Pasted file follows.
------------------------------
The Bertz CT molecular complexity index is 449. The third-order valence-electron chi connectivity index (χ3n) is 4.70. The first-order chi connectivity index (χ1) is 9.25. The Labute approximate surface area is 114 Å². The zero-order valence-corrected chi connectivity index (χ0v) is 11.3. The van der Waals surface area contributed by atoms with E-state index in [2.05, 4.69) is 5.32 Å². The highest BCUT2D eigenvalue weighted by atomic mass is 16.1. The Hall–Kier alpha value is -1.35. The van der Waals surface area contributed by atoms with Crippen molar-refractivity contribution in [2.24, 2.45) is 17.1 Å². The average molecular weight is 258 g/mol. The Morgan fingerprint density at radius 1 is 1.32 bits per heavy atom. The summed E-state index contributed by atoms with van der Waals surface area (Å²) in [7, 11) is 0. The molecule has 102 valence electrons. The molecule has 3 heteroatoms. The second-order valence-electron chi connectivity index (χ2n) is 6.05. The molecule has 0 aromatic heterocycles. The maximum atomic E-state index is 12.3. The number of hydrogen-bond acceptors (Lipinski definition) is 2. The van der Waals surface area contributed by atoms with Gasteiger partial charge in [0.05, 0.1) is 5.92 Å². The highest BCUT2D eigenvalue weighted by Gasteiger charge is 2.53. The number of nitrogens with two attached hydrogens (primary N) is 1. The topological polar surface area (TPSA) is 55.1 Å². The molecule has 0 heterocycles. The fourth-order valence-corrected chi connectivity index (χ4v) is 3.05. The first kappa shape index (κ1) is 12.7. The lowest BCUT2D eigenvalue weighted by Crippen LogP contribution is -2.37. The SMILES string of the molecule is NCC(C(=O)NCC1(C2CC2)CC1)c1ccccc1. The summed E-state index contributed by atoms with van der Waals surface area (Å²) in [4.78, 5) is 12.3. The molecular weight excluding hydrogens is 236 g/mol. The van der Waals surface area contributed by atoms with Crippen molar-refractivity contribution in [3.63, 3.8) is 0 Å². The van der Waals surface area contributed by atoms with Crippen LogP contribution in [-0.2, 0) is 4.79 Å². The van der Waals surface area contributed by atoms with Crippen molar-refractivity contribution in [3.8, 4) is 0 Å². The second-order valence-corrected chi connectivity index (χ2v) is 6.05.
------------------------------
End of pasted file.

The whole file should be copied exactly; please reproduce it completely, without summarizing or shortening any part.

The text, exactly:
The Bertz CT molecular complexity index is 449. The third-order valence-electron chi connectivity index (χ3n) is 4.70. The first-order chi connectivity index (χ1) is 9.25. The Labute approximate surface area is 114 Å². The zero-order valence-corrected chi connectivity index (χ0v) is 11.3. The van der Waals surface area contributed by atoms with E-state index in [2.05, 4.69) is 5.32 Å². The highest BCUT2D eigenvalue weighted by atomic mass is 16.1. The Hall–Kier alpha value is -1.35. The van der Waals surface area contributed by atoms with Crippen molar-refractivity contribution in [2.24, 2.45) is 17.1 Å². The average molecular weight is 258 g/mol. The Morgan fingerprint density at radius 1 is 1.32 bits per heavy atom. The summed E-state index contributed by atoms with van der Waals surface area (Å²) in [7, 11) is 0. The molecule has 102 valence electrons. The molecule has 3 heteroatoms. The second-order valence-electron chi connectivity index (χ2n) is 6.05. The molecule has 0 aromatic heterocycles. The maximum atomic E-state index is 12.3. The number of hydrogen-bond acceptors (Lipinski definition) is 2. The van der Waals surface area contributed by atoms with Gasteiger partial charge in [0.05, 0.1) is 5.92 Å². The highest BCUT2D eigenvalue weighted by Gasteiger charge is 2.53. The number of nitrogens with two attached hydrogens (primary N) is 1. The topological polar surface area (TPSA) is 55.1 Å². The molecule has 0 heterocycles. The fourth-order valence-corrected chi connectivity index (χ4v) is 3.05. The first kappa shape index (κ1) is 12.7. The lowest BCUT2D eigenvalue weighted by Crippen LogP contribution is -2.37. The SMILES string of the molecule is NCC(C(=O)NCC1(C2CC2)CC1)c1ccccc1. The summed E-state index contributed by atoms with van der Waals surface area (Å²) in [4.78, 5) is 12.3. The molecular weight excluding hydrogens is 236 g/mol. The van der Waals surface area contributed by atoms with Crippen molar-refractivity contribution in [3.63, 3.8) is 0 Å². The van der Waals surface area contributed by atoms with Crippen LogP contribution in [-0.2, 0) is 4.79 Å². The van der Waals surface area contributed by atoms with Crippen molar-refractivity contribution in [3.8, 4) is 0 Å². The second-order valence-corrected chi connectivity index (χ2v) is 6.05.